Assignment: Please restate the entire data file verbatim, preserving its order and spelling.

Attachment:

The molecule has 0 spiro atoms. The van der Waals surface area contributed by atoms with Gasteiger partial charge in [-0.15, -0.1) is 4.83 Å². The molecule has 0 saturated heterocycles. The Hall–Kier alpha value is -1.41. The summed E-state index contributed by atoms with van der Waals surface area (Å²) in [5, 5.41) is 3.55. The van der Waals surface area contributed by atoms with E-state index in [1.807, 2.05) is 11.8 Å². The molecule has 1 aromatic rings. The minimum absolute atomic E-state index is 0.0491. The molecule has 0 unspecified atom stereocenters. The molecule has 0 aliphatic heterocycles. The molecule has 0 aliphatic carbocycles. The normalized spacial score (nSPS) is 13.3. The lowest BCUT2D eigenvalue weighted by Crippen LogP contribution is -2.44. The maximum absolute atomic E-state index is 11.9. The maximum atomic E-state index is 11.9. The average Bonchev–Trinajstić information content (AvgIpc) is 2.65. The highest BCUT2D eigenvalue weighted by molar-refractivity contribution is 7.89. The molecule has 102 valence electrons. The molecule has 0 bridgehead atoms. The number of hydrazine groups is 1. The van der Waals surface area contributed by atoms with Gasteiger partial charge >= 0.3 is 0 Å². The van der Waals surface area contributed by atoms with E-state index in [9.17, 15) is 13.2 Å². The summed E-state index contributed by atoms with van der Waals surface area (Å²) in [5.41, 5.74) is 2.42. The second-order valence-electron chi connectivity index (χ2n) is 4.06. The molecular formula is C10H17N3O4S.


The molecule has 0 spiro atoms. The van der Waals surface area contributed by atoms with Gasteiger partial charge in [-0.15, -0.1) is 4.83 Å². The molecule has 0 saturated heterocycles. The Hall–Kier alpha value is -1.41. The summed E-state index contributed by atoms with van der Waals surface area (Å²) in [5, 5.41) is 3.55. The van der Waals surface area contributed by atoms with E-state index in [1.807, 2.05) is 11.8 Å². The molecule has 1 aromatic rings. The minimum absolute atomic E-state index is 0.0491. The molecule has 0 unspecified atom stereocenters. The molecule has 0 aliphatic heterocycles. The molecule has 0 aliphatic carbocycles. The normalized spacial score (nSPS) is 13.3. The lowest BCUT2D eigenvalue weighted by Crippen LogP contribution is -2.44. The maximum absolute atomic E-state index is 11.9. The maximum atomic E-state index is 11.9. The average Bonchev–Trinajstić information content (AvgIpc) is 2.65. The highest BCUT2D eigenvalue weighted by molar-refractivity contribution is 7.89. The molecule has 102 valence electrons. The molecule has 0 bridgehead atoms. The number of hydrazine groups is 1. The van der Waals surface area contributed by atoms with Gasteiger partial charge >= 0.3 is 0 Å². The van der Waals surface area contributed by atoms with E-state index in [9.17, 15) is 13.2 Å². The summed E-state index contributed by atoms with van der Waals surface area (Å²) in [5.41, 5.74) is 2.42. The second-order valence-electron chi connectivity index (χ2n) is 4.06. The molecular formula is C10H17N3O4S.